In a remote Aboriginal community in Far North Queensland, 29-year-old Randyn Kitchener has found the support he needs and turned his life around to help others.
Randyn lives in Kowanyama on the far west coast of the expansive unspoilt wilderness of Cape York Peninsula.
Perched on the banks of Magnificent Creek, which joins the South Mitchell River, Kowanyama means ‘place of many waters’ in the local Yir Yoront language and is recognised for its unique and ecologically diverse wetlands and delta mangroves.
The Traditional Owners of this region are the Kokoberra, Yir Yoront (or Kokomenjen) and Kunjen clans.
With a population of more than 1000, Kowanyama is now one of the largest communities on the Cape York Pensinsula.
But at 600kms northwest of Cairns, it remains an isolated part of Australia, where finding support can sometimes be difficult.
For Randyn, who is Kokomenjen and lives with an acquired brain injury, it has been a long and challenging journey.
But early last year, with help from the Kowanyama Remote Community Connectors (RCC) team, Randyn joined the NDIS and began receiving dedicated therapeutic supports, which have dramatically improved his quality of life.
“Without the support of the RCC Team, I wouldn’t have been able to access the NDIS,” said Randyn. “And it has really helped improve my life.”
Today, Randyn says his life has purpose and he sees a positive future for himself.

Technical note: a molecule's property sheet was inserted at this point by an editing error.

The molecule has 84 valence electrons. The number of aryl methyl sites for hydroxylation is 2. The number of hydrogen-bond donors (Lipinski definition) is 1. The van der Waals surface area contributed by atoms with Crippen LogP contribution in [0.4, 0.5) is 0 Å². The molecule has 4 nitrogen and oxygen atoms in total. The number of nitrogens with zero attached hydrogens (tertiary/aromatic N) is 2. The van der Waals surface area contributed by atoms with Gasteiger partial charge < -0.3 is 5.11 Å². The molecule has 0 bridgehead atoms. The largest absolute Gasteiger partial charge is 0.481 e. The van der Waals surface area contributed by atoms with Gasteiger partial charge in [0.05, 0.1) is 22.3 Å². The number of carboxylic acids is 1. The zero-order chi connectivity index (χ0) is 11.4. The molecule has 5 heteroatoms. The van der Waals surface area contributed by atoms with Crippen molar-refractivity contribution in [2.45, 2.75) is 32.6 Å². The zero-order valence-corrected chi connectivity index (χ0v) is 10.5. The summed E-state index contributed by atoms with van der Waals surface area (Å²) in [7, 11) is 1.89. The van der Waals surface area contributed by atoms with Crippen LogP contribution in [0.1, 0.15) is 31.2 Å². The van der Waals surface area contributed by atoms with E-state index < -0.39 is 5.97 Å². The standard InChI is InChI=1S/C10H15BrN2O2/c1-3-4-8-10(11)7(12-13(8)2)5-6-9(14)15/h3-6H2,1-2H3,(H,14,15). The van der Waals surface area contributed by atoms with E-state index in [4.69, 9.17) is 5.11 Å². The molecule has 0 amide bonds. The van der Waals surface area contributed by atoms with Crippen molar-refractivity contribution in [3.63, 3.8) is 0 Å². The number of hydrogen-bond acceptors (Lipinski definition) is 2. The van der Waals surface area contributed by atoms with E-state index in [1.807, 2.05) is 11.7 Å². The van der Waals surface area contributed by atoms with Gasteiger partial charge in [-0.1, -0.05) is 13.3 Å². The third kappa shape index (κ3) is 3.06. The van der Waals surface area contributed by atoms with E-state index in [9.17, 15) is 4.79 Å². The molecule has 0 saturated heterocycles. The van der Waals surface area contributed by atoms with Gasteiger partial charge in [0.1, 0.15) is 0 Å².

He volunteers his time at Kowanyama’s Aged Care Centre and works with a group of men who maintain lawns for the older members of their community.
Randyn’s life has transformed since joining the NDIS through the RCC program, which helps people in remote parts of Australia to understand and access the Scheme.
After being seriously injured in a car accident 12 years ago, Randyn spent time in ICU and needed multiple surgeries.
When he finally emerged from hospital, Randyn’s recovery was slow and his rehabilitation was challenging. Without adequate supports, he found himself on the wrong side of the justice system and his future was looking grim.
But when Randyn joined the NDIS, his life took a turn in a very different direction.
He began to receive regular mental health, physical therapy and occupational therapy supports, which have all helped to improve his health and grow his everyday skills.
Now, Randyn spends his time as a valuable member of his community.
He says volunteering at Kowanyama’s Aged Care Centre and helping older members of his community has given him a new purpose in life and “a reason to get up every day”.
Randyn says he feels positive about his future and has set some short-term goals with the disability support team.
He hopes to once again run out onto the paddock to join his Kowanyama brothers in a game of Rugby League.
Randyn also hopes to obtain his driver’s licence and find a fulltime job in community.